The website should provide contact information and date of the material provided because laws and information about legal matters change frequently over time.


The website should provide information so that the user knows about the jurisdiction to which the website’s content relates. Some legal websites have state specific information, while others purport to reach all 50 states.


When a site provides only legal information, the provider should give users conspicuous notice that the legal information does not constitute legal advice. In other words, the ABA believes that using the information on a website does not substitute for the professional judgment of an attorney.

Links and referrals:

Sites should link to other resources that are likely to assist users and where appropriate, they should contain links to relevant case law and legislation. In addition, if appropriate, the website should provide users with information on how and where to obtain legal advice and further information. The website, for example, could refer to other online services that provide consumers with information about how to find a lawyer or the website could link to bar association referral services.

Permission, terms and conditions, and privacy:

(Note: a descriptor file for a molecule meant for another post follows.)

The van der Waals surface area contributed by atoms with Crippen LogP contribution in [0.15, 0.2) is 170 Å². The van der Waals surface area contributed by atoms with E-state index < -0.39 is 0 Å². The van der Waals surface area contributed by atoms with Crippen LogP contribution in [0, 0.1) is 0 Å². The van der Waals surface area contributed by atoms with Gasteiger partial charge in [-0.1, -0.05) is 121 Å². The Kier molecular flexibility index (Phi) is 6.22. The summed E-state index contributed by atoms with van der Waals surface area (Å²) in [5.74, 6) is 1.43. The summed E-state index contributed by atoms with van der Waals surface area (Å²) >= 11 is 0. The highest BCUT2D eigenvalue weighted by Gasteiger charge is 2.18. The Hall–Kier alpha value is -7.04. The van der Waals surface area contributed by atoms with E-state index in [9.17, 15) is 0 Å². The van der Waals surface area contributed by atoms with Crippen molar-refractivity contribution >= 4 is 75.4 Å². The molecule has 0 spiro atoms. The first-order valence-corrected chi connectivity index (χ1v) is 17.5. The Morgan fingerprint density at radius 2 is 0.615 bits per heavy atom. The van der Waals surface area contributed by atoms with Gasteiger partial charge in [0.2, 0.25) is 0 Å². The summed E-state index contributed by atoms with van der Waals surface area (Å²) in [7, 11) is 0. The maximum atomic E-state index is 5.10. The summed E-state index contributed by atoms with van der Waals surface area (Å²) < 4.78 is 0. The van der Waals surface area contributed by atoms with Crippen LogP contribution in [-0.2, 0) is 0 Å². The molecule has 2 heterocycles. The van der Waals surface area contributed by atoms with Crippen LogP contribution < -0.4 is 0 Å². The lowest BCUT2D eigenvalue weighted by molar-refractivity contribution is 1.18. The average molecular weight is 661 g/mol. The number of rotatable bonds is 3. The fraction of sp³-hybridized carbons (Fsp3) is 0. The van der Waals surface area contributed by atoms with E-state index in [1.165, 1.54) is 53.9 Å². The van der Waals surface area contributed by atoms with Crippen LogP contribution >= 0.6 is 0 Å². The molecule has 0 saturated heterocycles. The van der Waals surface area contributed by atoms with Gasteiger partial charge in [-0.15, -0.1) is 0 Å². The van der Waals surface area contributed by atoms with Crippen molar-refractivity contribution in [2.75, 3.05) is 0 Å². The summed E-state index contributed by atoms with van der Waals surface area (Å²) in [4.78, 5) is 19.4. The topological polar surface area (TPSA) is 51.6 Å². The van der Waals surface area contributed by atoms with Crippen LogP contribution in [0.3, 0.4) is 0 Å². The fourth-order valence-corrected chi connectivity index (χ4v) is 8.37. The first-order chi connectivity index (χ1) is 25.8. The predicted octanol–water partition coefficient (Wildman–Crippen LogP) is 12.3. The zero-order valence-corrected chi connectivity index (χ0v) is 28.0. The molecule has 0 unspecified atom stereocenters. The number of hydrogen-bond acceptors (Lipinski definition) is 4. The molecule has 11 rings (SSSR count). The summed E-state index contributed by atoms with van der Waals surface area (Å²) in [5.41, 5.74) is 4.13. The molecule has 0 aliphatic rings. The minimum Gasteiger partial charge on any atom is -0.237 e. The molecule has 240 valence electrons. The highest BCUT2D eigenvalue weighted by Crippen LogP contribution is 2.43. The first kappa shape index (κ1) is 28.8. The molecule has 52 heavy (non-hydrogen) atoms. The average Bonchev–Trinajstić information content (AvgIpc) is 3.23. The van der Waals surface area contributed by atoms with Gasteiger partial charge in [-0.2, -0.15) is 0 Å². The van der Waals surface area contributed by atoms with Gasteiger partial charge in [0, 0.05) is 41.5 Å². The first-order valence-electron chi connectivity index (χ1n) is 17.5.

Developers of websites should obtain permission to use content from other providers, and should define the terms under which a user is authorized to use the website and/or to purchase products or services from the website. Finally, sites should clearly and conspicuously provide users with their privacy policies and policies of security of communications.

By adhering to these guidelines, a consumer can evaluate the quality of the website, can determine how best to use the site, and ultimately, can make a judgment on whether additional information or guidance should be obtained from a lawyer.

CONCLUSIONS ABOUT LEGAL INFORMATION ON THE INTERNET There is no question that providing the public with sound, reliable and pertinent legal information on the Internet is a positive development. For years people were “in the dark” about very basic issues of law, and through the questions I receive from the public, it is clear that people are becoming more sophisticated about legal issues. The problem, of course, is that just like anything else on the web, there are good sites and there are bad sites, and it is not always possible to understand which ones are reliable and which ones are not.

When someone wishes to accomplish a legal result, such as getting divorced, filing bankruptcy, or drafting an estate plan, they can easily misunderstand complicated legal concepts. In estate planning, for example, the deficiencies of an estate plan may not be known until after the person has died. His or her beneficiaries may suffer as a result, and his or her good intentions may not be realized.

I suggest using the Web to gain information before speaking to a professional so that you can reduce costs, allow the professional to be as efficient as possible, and can accomplish your individual goals. A “one-size-fits-all” approach to the law is generally not a good thing unless your situation is very basic. Finally, use caution and learn as much as you can before taking what might be an irreversible step.

Alan Kopit is a consumer attorney with the firm Hahn Loeser and Parks LLP in Cleveland, Ohio and a regular contributor to “Today.”